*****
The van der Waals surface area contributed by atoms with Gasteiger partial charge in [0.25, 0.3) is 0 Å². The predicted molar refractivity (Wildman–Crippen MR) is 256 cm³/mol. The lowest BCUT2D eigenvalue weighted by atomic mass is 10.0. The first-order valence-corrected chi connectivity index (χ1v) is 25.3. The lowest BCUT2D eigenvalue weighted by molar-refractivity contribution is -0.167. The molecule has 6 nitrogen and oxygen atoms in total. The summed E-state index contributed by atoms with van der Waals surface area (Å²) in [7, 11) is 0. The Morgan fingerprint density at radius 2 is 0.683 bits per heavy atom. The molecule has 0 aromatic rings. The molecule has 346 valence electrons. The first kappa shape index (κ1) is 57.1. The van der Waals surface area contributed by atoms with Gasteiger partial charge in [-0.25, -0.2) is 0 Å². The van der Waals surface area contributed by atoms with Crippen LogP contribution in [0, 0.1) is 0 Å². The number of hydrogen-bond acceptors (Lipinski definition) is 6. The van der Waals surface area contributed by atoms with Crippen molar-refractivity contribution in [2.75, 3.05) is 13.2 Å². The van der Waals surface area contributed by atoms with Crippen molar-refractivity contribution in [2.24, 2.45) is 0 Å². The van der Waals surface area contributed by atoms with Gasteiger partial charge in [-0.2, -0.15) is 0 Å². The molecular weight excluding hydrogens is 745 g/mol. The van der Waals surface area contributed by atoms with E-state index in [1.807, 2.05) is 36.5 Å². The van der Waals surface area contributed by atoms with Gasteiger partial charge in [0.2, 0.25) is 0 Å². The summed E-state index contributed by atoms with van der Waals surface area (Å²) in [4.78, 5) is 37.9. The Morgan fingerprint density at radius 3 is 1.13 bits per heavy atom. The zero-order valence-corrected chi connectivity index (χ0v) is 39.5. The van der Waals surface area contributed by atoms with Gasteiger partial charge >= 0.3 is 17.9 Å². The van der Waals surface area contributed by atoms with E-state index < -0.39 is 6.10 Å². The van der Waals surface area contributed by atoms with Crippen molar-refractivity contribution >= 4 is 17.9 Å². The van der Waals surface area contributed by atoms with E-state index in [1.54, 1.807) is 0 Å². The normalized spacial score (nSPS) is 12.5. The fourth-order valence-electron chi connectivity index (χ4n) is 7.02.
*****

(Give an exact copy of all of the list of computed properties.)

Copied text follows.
The van der Waals surface area contributed by atoms with Gasteiger partial charge in [0.25, 0.3) is 0 Å². The predicted molar refractivity (Wildman–Crippen MR) is 256 cm³/mol. The lowest BCUT2D eigenvalue weighted by atomic mass is 10.0. The first-order valence-corrected chi connectivity index (χ1v) is 25.3. The lowest BCUT2D eigenvalue weighted by molar-refractivity contribution is -0.167. The molecule has 6 nitrogen and oxygen atoms in total. The summed E-state index contributed by atoms with van der Waals surface area (Å²) in [7, 11) is 0. The Morgan fingerprint density at radius 2 is 0.683 bits per heavy atom. The molecule has 0 aromatic rings. The molecule has 346 valence electrons. The first kappa shape index (κ1) is 57.1. The van der Waals surface area contributed by atoms with Gasteiger partial charge in [-0.25, -0.2) is 0 Å². The van der Waals surface area contributed by atoms with Crippen LogP contribution in [0, 0.1) is 0 Å². The number of hydrogen-bond acceptors (Lipinski definition) is 6. The van der Waals surface area contributed by atoms with Crippen molar-refractivity contribution in [2.75, 3.05) is 13.2 Å². The van der Waals surface area contributed by atoms with Crippen molar-refractivity contribution in [2.24, 2.45) is 0 Å². The van der Waals surface area contributed by atoms with Gasteiger partial charge in [-0.2, -0.15) is 0 Å². The molecular weight excluding hydrogens is 745 g/mol. The van der Waals surface area contributed by atoms with E-state index in [1.807, 2.05) is 36.5 Å². The van der Waals surface area contributed by atoms with Gasteiger partial charge in [0.2, 0.25) is 0 Å². The summed E-state index contributed by atoms with van der Waals surface area (Å²) in [4.78, 5) is 37.9. The Morgan fingerprint density at radius 3 is 1.13 bits per heavy atom. The zero-order valence-corrected chi connectivity index (χ0v) is 39.5. The van der Waals surface area contributed by atoms with Gasteiger partial charge >= 0.3 is 17.9 Å². The van der Waals surface area contributed by atoms with E-state index < -0.39 is 6.10 Å². The van der Waals surface area contributed by atoms with Crippen molar-refractivity contribution >= 4 is 17.9 Å². The van der Waals surface area contributed by atoms with E-state index in [1.54, 1.807) is 0 Å². The normalized spacial score (nSPS) is 12.5. The fourth-order valence-electron chi connectivity index (χ4n) is 7.02.